"There were sacrifices on our side but it becomes a thing where you're talking about money versus a human being," Jessica Watson tells PEOPLE of her family's adoption process
When Desiree White, 38, began looking to adopt a child with Down syndrome from China, she was told that “those children” weren’t available because they’re considered “not worthy” of adoption.
Thanks to White’s persistence and the incredible bond she shares with her 5-year-old adopted son, Isaac, a Down syndrome child from China, all that’s changed for good. And happily, some 200 children who might have previously spent their lives in institutions around China now have the chance to find forever families.
White, who’s from Tacoma, Washington, says she’s wanted to adopt a child since she was teenager. She later realized she wanted to adopt a child with Down syndrome – a genetic disorder that causes intellectual differences and developmental delays – after working as a pediatric trauma nurse, and having “incredible experiences” with her young Down syndrome patients.
“I think honestly most of the pediatric nurses fought over who was going to work with the kids with Down syndrome because they were just really lovely to take care of,” she says.
Because of her pediatric nursing background, White was well equipped – and compelled – to raise a child with special needs.
“When I made the decision that I was going to adopt, I knew I had the skill set and the experience to take care of a child with special needs and also that children with special needs tend to wait longer for forever families,” she says.
White decided to adopt a special needs child from China – where Down syndrome kids were considered “unadoptable,” and therefore even less likely to find a home than special needs children in other countries. White reached out to Bethany Christian Services, an international nonprofit organization founded in 1944 that provides adoption, foster care and immigrant resettlement services. As Elisabeth McGinnis, a project coordinator for Bethany Christian Services, explains, if not adopted, these children have few options.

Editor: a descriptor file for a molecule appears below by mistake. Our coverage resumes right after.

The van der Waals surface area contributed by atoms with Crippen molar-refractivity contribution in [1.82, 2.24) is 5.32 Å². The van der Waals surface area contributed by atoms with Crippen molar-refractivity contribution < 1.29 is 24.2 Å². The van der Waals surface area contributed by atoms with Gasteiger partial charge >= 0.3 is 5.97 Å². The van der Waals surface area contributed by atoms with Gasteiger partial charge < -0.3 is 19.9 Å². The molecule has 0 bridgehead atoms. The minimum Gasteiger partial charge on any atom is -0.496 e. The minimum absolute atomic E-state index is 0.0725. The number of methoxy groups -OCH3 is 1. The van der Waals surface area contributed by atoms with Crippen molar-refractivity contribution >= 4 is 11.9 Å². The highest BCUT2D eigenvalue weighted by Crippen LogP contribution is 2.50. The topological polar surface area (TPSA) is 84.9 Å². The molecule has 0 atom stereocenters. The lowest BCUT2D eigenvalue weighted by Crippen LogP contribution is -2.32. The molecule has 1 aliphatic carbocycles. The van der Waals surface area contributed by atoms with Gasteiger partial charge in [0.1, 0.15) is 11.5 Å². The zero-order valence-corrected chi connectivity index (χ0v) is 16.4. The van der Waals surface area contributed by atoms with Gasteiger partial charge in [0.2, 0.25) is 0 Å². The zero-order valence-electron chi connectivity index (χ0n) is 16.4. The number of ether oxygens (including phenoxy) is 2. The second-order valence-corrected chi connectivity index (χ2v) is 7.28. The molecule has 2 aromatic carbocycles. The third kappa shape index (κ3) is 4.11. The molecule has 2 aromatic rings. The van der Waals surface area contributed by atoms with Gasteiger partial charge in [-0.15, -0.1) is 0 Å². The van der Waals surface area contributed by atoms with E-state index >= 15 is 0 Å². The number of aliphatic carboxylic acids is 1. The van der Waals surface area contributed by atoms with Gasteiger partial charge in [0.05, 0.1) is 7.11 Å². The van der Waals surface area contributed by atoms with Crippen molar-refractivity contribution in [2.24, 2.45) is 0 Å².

“Some of these kids will live in an institution for all of their lives while some of them will essentially be turned out on the streets,” McGinnis tells PEOPLE.
Six months after she’d started her quest, White was matched with Isaac, who was just 11 months at the time – and one of the first children with Down syndrome ever to have an adoption file released in China. She says the fact she was going against the political status quo was of little significance to her.
“I don’t know that I paid attention to the political details,” White says. “All I knew is that my son was there and I was here and I needed to close that gap quickly.”
Nine months after first seeing Isaac’s photo in November 2011, White traveled to Guizhou province in Southwestern China to bring him home.
“We went to this dilapidated building and this woman took us up 15 flights of stairs and then she said, ‘There’s your son,’ ” White recalls. “There he was dressed in bright green like a jolly rancher. He kind of toddled over to me and smacked me in the face – that was our first love tap.”
Because Isaac’s adoption was among the first of its kind, White was required to file reports back to China on her son’s condition. Isaac, who currently attends a neurotypical preschool, flourished in White’s care. As a result, in 2013 the Chinese government released adoption files for 14 more “unadoptable” children with Down syndrome.
Within two years, Bethany Christian Services had found homes for Down syndrome children as part of a program it called the Bamboo Project. Since the program’s inception in 2013, the families who adopted through the Bamboo project have formed a strong support network, coming together for “family reunions” and advocating for the 40 children in China now seeking families through the project.
All in the Family
One of the 14 children adopted through the Bamboo Project is Emi Watson. Chances are she would not be alive today if her Minnesota family hadn’t sold their home to finance her adoption.